The City of Tshwane. Picture: SUNDAY TIMES
The City of Tshwane. Picture: SUNDAY TIMES

As a result of Gauteng’s bid to centralise its emergency medical services, more than 70 ambulances serving the capital city were grounded last week.

This is at a time when South Africans are bombarded with headlines about the spread of Covid-19, the latest being about SA earning the unwelcome honour of entering the list of the world’s top 10 nations in terms of infections.

Gauteng has overtaken the Western Cape, and its medical facilities and systems are taking the brunt of the burden as infections rise by thousands every day.

If what the province says is to be taken at face value, the Tshwane Emergency Medical Services (EMS) dealt with an average of 53 calls a day between June 2018 and June 2020, which it said was a “relatively very low number”.

President Cyril Ramaphosa has said SA is in a war against Covid-19, and the decision doesn’t seem to recognise that the conditions require a different approach.

Therefore one can assume that the province does not see it as an important issue that the ambulances are not available during the pandemic, while the more than 300 operational staff working for the Tshwane EMS are left in limbo as the different administrations battle it out over operating licences.

The province is clear that provincialising EMS is not a new decision, which is true. The process started in 2012 and was completed at the end of June.

Officially, the City of Tshwane was already provincialised in 2018. But this is far from the case in reality, as the metro’s EMS halted services a week ago. It has operated under extensions and with temporary licences since then, until a further extension was denied.

It can easily be said that the province was merely following legislation and implemented its decisions taken years ago. EMS is, after all, a provincial function, and it was Gauteng that had subcontracted out this function to its local councils.

But this is not where the outrage lies. It lies in the fact that President Cyril Ramaphosa has said SA is in a war against Covid-19, and the decision doesn’t seem to recognise that the conditions require a different approach.

If one has to continue with the war analogy, then the provincial government has decided not to use more than 70 combat-ready  tanks, with more than 300 soldiers being told to sit on the sidelines because someone did not give them a licence to shoot.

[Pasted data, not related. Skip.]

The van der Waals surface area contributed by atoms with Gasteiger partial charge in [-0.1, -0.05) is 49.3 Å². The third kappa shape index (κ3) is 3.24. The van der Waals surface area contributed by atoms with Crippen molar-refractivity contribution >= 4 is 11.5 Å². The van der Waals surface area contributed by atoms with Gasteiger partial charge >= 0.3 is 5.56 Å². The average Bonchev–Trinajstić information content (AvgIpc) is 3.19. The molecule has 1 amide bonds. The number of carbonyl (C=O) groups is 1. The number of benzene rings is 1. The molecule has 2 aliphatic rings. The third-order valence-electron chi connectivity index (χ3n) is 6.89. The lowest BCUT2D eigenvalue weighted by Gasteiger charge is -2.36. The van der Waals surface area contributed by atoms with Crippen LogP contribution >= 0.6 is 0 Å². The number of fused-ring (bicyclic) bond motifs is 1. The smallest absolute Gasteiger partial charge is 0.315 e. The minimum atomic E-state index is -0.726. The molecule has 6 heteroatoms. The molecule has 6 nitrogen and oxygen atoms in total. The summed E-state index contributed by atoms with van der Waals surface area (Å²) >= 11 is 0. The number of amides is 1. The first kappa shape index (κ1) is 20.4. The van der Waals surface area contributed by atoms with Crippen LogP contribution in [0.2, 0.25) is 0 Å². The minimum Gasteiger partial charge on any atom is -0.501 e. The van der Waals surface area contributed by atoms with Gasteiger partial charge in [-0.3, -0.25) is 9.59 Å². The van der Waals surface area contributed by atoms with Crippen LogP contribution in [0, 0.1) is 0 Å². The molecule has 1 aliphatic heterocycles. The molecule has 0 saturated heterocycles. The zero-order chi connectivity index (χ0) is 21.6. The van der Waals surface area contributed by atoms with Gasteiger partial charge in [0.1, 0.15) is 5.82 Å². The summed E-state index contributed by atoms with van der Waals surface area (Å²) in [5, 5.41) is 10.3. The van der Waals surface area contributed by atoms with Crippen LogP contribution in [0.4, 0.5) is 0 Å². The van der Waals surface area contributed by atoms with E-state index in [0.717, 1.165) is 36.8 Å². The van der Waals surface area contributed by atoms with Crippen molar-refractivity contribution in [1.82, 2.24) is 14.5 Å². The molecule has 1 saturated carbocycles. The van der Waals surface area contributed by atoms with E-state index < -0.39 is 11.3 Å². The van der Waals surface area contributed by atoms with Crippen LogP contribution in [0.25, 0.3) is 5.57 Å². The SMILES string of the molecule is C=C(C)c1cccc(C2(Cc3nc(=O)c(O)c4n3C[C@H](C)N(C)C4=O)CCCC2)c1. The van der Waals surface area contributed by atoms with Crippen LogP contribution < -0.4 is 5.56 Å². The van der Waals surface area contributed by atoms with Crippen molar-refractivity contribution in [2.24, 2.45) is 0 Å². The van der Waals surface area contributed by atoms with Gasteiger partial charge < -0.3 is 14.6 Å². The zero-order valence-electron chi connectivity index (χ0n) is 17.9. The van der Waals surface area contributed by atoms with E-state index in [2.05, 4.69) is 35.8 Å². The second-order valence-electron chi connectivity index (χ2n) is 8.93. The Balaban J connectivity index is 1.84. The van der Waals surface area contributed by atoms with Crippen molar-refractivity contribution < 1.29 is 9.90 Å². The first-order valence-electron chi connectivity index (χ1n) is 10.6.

It’s illogical.  

Nothing would stop the provincial government from invoking the exemptions to the requirements in the country’s EMS regulations during this time to ensure that the ambulances can run and the staff can do their critical work while the Covid-19 storm rages.

These are not normal times, and they are well aware of it. Doctors reportedly make public pleas for oxygen, while the five field hospitals that will aim to offer relief to  Gauteng’s congested hospitals are far from complete.

According to a presentation by the province last week, the field hospital in Nasrec in Johannesburg, which is earmarked to have 1,000 beds, will have installed the total by August 14. The field hospital in Daveyton in the East Rand is expected to be completed by July 17. There was no time frame for the one in Tshwane, because the final proposal still had to be submitted. The presentation indicates that there was a legal issue in Tshwane regarding who would sign the service-level agreement for it.

The Tshwane EMS matter, as well as Gauteng’s planned field hospitals not being ready as the peak of the infections comes ever closer, despite the months it had to prepare, are all just symptoms of a bigger issue we have in SA.

We are unable to cut through red tape to ensure that things are done effectively and efficiently. On the contrary, we seem to enjoy rolling around in it, no matter how much it strangles the country’s residents and its economy.  

Unfortunately, in examples such as these, red tape and a lack of effective implementation will be the death of some of us.

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